The seminal case in construing the enforceability of venue selection clauses is the United States Supreme Court decision in The Bremen v. Zapata Off-Shore Co., 407 U.S. 1, 92 S. Ct. 1907, 32 L. Ed. 2d 513 (1972). In The Bremen, the Court held that, absent fraud or a showing that the party objecting to the venue selecting clause would be effectively deprived of his day in court, venue selecting clauses would be enforceable. The Plaintiff's attempt to cast this particular venue selection clause within the exceptions set out by The Bremen is unconvincing. The Plaintiff alleges that he was in an unequal bargaining position and that he was forced to enter into the Customer Account Agreement due to the misrepresentations of the Defendant. According to the Complaint, however, the Plaintiff had invested in a commodities program with a competitor of the Defendant prior to initially contacting the Defendant and it does not appear that the Plaintiff was entirely unsophisticated in the type of investment into which he entered with the Defendant. Furthermore, the misrepresentations of which the Plaintiff complains in his Complaint deal with margin-calls and leverage fees and not with the venue clause itself. Therefore, this exception set out in The Bremen is not applicable.[4] Since The Bremen, venue selection clauses have been almost uniformly upheld, see, e.g., D'Antuono v. CCH Computax Systems, Inc., 570 F. Supp. 708, 711 (D.R.I.1983), citing In Re Fireman's Fund Ins. Cos., Inc., 588 F.2d 93-95 (5th Cir.1979); Fireman's Fund American Ins. Cos. v. Puerto Rican Forwarding Co., Inc., 492 F.2d 1294, 1296-97 (1st Cir.1974); Richardson Engineering Company v. International Business Machines Corp., 554 F. Supp. 467, 468-69 (D.Vt.1981), aff'd. 697 F.2d 296 (2d Cir. 1982); Kline v. Kawai America Corp., 498 F. Supp. 868, 871 n. 1 (D.Minn.1980).

In determining the propriety of a transfer pursuant to Section 1404(a) for the convenience of the parties, the witnesses and the administration of justice, the Plaintiff's choice of forum is generally "highly esteemed" and entitled to great weight. Time, Inc. v. Manning, 366 F.2d 690, 698 (5th Cir.1966); Kane v. Halmark Ins. Co., *179 409 F. Supp. 467, 468 (S.D.Fla.1976). This is particularly true when the plaintiff's choice of forum is his own home state. Ronco, Inc. v. Plastics, Inc., 539 F. Supp. 391, 401 (N.D.Ill.1982). Residence for venue purposes is determined as of the time of the commencement of the action and not the time when the action allegedly arose, however. Lipp v. Janson, 198 F. Supp. 195 (E.D.Pa.1961). In the Plaintiff's original Complaint, he claimed to be "an adult resident citizen of the State of Pennsylvania." After objection by the Defendant on the grounds of venue, the Plaintiff amended his Complaint to allege that he "is an adult resident citizen of the First Judicial District of Hinds County, Mississippi, with his place of domicile at 110 Field Tree Court, Jackson, Mississippi 39212." Discovery conducted in the case indicates that the Plaintiff has moved to Pennsylvania and is working in Pennsylvania and has placed his Mississippi residence up for sale. Merely owning property in Mississippi does not make one a Mississippi resident for venue purposes. See Junior Spice, Inc. v. Turbotville Dress, Inc., 339 F. Supp. 1189 (E.D. Pa.1972). The Court is of the opinion that the Plaintiff's choice of forum is entitled to little consideration where, as in the instant case, he has sued in a district other than the district in which he resides. See, e.g., Pesin v. Goldman, Sachs & Co., 397 F. Supp. 392 (S.D.N.Y.1975); Wibau v. American Hoist, 293 F. Supp. 273 (S.D.N. Y.1968); Kellner v. Saye, 306 F. Supp. 1041 (D.Neb.1969); Ross v. Tioga General Hospital, 293 F. Supp. 209 (S.D.N.Y.1968); Glenn v. TransWorld Airlines, Inc., 210 F. Supp. 31 (E.D.N.Y.1962).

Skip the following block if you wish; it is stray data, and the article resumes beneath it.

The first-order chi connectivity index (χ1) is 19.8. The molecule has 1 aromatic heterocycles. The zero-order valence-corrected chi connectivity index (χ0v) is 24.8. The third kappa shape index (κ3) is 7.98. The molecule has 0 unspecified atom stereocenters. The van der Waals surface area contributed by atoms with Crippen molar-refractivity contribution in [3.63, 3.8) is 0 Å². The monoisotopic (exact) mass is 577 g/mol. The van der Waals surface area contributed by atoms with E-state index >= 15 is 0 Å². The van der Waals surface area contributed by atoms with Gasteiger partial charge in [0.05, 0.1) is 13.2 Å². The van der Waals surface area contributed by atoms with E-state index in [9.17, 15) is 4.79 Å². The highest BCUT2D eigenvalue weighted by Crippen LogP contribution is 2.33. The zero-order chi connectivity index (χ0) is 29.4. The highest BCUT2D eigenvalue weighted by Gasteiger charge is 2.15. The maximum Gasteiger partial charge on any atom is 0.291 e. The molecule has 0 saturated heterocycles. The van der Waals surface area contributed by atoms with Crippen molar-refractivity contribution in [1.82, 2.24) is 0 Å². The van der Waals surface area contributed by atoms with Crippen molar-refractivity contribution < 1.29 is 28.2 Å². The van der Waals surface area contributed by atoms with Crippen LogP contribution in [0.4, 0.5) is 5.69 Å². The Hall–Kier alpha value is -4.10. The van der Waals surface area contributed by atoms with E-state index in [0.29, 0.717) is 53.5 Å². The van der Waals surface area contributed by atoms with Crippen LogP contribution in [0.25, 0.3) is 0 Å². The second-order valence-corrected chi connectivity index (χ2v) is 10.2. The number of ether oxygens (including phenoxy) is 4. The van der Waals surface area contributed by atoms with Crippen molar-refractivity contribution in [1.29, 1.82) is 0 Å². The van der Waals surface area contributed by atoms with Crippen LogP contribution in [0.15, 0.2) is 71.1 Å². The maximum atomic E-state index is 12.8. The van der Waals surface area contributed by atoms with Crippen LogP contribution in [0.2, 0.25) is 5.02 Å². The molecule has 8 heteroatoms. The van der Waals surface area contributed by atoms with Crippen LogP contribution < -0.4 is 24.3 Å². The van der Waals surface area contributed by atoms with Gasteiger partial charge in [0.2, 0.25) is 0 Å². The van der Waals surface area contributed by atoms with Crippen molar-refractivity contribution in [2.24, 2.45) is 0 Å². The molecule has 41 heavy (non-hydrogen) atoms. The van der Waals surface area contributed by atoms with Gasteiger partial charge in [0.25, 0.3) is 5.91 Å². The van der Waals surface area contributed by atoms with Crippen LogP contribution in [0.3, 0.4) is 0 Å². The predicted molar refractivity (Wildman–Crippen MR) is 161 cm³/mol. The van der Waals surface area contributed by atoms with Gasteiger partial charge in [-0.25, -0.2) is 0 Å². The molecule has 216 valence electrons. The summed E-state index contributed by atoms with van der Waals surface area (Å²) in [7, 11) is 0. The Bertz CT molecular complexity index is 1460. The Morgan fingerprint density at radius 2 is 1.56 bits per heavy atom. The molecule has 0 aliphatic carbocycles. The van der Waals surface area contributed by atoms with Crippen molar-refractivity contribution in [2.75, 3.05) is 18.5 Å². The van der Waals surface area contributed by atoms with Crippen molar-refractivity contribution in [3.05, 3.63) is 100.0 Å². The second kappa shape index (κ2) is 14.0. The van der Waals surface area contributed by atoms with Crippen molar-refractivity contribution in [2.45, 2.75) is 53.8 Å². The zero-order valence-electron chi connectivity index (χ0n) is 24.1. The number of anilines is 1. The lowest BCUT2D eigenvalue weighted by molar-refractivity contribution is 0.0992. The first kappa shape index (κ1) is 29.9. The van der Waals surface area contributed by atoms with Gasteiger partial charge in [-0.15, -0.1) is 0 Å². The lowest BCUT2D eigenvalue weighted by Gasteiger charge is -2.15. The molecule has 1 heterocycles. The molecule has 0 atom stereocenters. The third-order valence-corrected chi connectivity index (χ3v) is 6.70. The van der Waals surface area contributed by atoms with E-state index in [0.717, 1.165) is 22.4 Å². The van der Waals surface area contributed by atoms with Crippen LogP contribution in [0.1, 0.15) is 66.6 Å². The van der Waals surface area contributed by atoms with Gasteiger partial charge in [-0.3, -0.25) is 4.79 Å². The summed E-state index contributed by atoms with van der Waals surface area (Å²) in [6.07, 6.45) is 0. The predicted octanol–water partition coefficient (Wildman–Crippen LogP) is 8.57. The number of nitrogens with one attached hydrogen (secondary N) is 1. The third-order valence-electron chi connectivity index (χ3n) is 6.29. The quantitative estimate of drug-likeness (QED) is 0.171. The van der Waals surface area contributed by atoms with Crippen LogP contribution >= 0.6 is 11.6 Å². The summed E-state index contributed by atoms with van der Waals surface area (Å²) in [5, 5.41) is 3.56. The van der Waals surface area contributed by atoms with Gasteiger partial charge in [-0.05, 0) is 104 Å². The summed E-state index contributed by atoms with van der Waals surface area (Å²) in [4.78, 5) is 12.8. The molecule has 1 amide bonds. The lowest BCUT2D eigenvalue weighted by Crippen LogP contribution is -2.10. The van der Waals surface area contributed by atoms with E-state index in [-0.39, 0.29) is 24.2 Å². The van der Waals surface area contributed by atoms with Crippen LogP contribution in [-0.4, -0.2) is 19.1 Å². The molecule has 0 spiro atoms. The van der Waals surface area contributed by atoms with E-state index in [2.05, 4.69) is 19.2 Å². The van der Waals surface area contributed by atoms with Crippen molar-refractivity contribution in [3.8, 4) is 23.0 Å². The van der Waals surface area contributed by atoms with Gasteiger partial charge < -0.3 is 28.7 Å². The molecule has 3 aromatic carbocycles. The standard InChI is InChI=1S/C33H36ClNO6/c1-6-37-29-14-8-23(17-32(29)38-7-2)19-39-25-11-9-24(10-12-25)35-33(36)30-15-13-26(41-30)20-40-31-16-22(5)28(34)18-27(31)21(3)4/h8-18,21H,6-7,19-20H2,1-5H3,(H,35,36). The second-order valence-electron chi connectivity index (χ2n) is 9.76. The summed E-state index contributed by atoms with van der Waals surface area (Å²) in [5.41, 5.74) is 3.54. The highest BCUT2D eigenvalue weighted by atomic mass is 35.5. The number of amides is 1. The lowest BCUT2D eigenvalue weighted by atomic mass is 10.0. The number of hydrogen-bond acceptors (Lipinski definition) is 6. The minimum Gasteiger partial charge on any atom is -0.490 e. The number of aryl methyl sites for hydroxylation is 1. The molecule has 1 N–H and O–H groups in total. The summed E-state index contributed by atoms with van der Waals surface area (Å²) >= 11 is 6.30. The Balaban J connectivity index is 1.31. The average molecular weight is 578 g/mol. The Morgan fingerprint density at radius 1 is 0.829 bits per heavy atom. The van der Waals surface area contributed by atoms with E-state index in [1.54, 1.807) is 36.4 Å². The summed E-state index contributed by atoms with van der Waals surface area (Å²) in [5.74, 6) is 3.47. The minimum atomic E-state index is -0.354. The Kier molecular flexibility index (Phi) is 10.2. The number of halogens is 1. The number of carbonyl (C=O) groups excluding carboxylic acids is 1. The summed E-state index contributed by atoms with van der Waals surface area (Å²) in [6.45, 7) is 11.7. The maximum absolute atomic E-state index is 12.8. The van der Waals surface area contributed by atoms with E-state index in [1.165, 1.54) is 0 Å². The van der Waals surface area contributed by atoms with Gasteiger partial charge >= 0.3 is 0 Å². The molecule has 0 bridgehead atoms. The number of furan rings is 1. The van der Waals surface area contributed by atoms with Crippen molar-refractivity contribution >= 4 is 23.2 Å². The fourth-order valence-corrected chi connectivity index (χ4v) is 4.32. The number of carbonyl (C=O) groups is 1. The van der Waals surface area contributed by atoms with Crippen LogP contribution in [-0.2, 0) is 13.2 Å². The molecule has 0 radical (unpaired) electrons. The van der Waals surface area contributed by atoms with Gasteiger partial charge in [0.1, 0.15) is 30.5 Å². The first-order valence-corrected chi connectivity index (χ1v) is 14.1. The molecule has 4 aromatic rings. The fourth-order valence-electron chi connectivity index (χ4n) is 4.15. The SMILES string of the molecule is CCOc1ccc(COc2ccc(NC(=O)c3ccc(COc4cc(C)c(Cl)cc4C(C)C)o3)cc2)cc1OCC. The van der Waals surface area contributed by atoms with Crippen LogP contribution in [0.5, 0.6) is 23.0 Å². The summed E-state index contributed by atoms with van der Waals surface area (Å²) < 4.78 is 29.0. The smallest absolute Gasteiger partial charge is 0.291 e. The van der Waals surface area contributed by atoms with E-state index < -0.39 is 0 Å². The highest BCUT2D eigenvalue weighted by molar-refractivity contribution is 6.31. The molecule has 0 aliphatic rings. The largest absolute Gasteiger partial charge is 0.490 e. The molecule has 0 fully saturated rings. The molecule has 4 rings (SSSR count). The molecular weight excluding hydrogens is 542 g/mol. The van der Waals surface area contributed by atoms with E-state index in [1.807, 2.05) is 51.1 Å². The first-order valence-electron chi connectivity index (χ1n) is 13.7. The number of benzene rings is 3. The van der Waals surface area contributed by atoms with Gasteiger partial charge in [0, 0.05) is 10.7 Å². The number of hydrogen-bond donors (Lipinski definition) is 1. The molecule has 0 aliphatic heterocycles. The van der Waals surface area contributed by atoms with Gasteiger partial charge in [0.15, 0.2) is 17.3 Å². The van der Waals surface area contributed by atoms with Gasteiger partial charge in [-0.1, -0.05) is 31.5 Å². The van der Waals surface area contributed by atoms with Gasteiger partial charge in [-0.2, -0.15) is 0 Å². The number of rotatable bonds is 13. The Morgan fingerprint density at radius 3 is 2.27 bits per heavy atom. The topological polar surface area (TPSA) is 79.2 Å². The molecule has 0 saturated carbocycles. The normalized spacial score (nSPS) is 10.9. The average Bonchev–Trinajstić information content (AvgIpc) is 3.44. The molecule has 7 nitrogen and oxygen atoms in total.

The Defendant lists seven, apparently key witnesses, in addition to its Assistant Vice-President/Director of Compliance, Harvey Kochen, who reside in the Southern District of Florida. It has been held that "the most significant factor [in passing on a motion to transfer under Section 1404(a) ] is the convenience of party and non-party witnesses." Saminski v. Occidental Petroleum Corp., 373 F. Supp. 257, 259 (S.D.N.Y.1974). Accord, Gulf Oil Corp. v. Gilbert, 330 U.S. 501, 508, 67 S. Ct. 839, 843, 91 L. Ed. 1055 (1947). In fact, the key witness in the Plaintiff's fraud action against the Defendant is a Mr. Locigno who no longer is employed by the Defendant and is not subject to subpoena should this action be tried in the Southern District of Mississippi. In view of the importance of this testimony and the credibility determinations to be made based upon it, the Plaintiff's suggestion that his testimony be presented through videotaped deposition is particularly unappealing. While a Southern District of New York decision has referred to the availability of videotaped depositions in denying a motion to transfer under section 1404(a), Somerville v. Major Exploration, Inc., 576 F. Supp. 902 (S.D.N. Y.1983), this case dealt with an expert witness, not the alleged central figure in a fraud case. Traditionally, the convenience of expert witnesses is entitled to little consideration on a motion to transfer venue, see Wibau v. American Hoist, 293 F. Supp. 273 (S.D.N.Y.1968), and the Defendant should not be deprived of the opportunity to present the live testimony of the individual designated by the Plaintiff as the key figure in his fraud case.